Jacqui Drope joined Vital Strategies in 2022 as Director of RESET Alcohol, a groundbreaking $15 million initiative to reduce alcohol-related harms in hard-hit countries through policy change. Led by Vital Strategies, it convenes partners across national governments, civil society, research organizations, and global leaders in public health and alcohol policy to develop and implement evidence-based alcohol policies. RESET Alcohol’s primary focus is increasing alcohol taxation and other pricing policies.
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From 2010 to 2020, Jacqui led the global cancer prevention program at the American Cancer Society, where her programs contributed to comprehensive tobacco control legislation and increases in tobacco taxation and HPV vaccination coverage in countries in Africa, Asia and South America.
With experience rooted in collaboration with a wide range of multi-sectoral stakeholders, she has sought a diverse range of perspectives throughout her career to help stakeholders—from governments and multilateral bodies to academia and medical societies—achieve public health results and prevent noncommunicable diseases. Her particular emphasis has been on tobacco control, HPV vaccination, nutrition, physical activity and cancer screening.
Jacqui spoke with Vital Strategies about the shift from tobacco to alcohol control work, and the parallels between the two.
Tobacco control has been a critical pillar of your career for 20 years. How did you make the transition to alcohol policy with RESET?
On tobacco control, I’ve worked in a lot of different settings including research, civil society and government. It’s allowed me to see the issues from a range of different perspectives. Now I’m working with many of the same stakeholders, and the policies we pursued with tobacco control are very similar to what we are doing now on alcohol.
My tobacco work started at the University of California at San Francisco in 2001, where I researched recently released tobacco industry documents. That opened up my eyes to what the commercial industry was doing behind the scenes to get people to smoke. This, in turn, led me to my work with the International Development Research Centre (IDRC), at a time when the organization had received the first Bill and Melinda Gates Foundation investment in tobacco control work in Africa. I spent my time there partnering with local researchers and advocates to conduct situational analyses in 12 African countries. We gathered data on tobacco use, tobacco farming and tobacco control policies so that governments, academia and civil society in these countries could use the information to understand opportunities for and obstacles to tobacco control, and pursue a range of policy changes.
Are there many similarities between your experience with tobacco control and your vision for RESET Alcohol?
One of the main similarities is that the tobacco and alcohol control work both focus on taxation. For both, it is one of the strongest interventions, and—even though it is the most effective—it is also the most underused.
I think a lot of the resistance is political. The way the public looks at taxes, and raising taxes—as a whole, they don’t see that some may be beneficial. But now that we are starting to implement tobacco and sugar taxes in many countries, I think people are beginning to understand the benefits of a health tax. That’s what we are trying to do for alcohol as well.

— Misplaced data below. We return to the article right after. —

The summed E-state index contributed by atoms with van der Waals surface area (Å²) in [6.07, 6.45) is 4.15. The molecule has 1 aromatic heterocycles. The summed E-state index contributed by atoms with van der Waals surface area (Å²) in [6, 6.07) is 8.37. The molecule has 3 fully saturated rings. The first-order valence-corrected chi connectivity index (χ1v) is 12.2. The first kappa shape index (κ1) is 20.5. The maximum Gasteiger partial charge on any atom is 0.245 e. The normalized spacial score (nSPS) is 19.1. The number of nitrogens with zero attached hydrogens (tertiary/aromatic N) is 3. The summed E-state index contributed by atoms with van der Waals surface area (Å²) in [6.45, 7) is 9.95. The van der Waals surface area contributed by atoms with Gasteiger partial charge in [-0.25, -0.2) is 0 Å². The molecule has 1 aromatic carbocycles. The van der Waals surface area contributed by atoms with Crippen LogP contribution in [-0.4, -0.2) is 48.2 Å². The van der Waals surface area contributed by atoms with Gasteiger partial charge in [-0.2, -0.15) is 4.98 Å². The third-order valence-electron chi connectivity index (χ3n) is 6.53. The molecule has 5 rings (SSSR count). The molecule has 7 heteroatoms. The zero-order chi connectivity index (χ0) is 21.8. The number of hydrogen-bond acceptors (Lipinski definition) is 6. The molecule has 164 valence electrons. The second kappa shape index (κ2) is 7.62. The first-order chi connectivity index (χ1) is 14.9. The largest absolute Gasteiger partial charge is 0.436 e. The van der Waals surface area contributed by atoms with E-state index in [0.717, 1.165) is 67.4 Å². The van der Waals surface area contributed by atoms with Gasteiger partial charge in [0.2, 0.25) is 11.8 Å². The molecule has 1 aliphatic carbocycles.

Another similarity, for me, personally, is that when I started working on tobacco control with colleagues in Africa, the development and implementation of these policies were quite new and we had the experience of starting something from scratch and making important progress on policy change. With the GiveWell investment in RESET, we are now also working to support countries where a crucial initial investment will help build the momentum for strong alcohol policies.
What do you regard as the challenges related to implementing alcohol control policies?
There are a number of challenges we face—not the least of which are cultural norms. In many countries, people see their wine, beer or spirits with national pride. The alcohol industry is inundating us with marketing that associates alcohol with everything fun, and strategically deflects from the harms it causes. It seems unlikely people are going to stop using alcohol altogether, but I am interested in harm reduction and the health, social and economic harms we can decrease through policies that help people drink less. That’s good for all of us.
Another challenge around alcohol is the lack of awareness of the link between alcohol and illness. Alcohol is linked to 200 diseases, including several cancers. It’s quite shocking, actually, to realize how few people know that the more you drink, the higher your risk of developing cancer of the mouth and throat, larynx, esophagus, colon, rectum, liver and breast. On top of this, alcohol affects the many people who don’t use it, through vehicle crashes and violence. I don’t fool myself that this work isn’t going to be tough; we are starting at the point similar to where tobacco was in the 1950s, where drinking alcohol is glamorized.
These are the early days of RESET, and you are working on identifying partner countries. What is the most exciting aspect of this process?
I’m delighted that a funder has come along and recognized that alcohol is a harm that has been neglected. All I could think was—it’s about time. And it’s nice to see an investment that directly addresses equity issues by launching in middle-income and low-income countries.
If we can show how effective alcohol taxation can be on reducing alcohol harms—along with other measures, such as limiting availability and restricting advertising—then people will start to see these policies as positive change. We know these policies work. We just have to do it.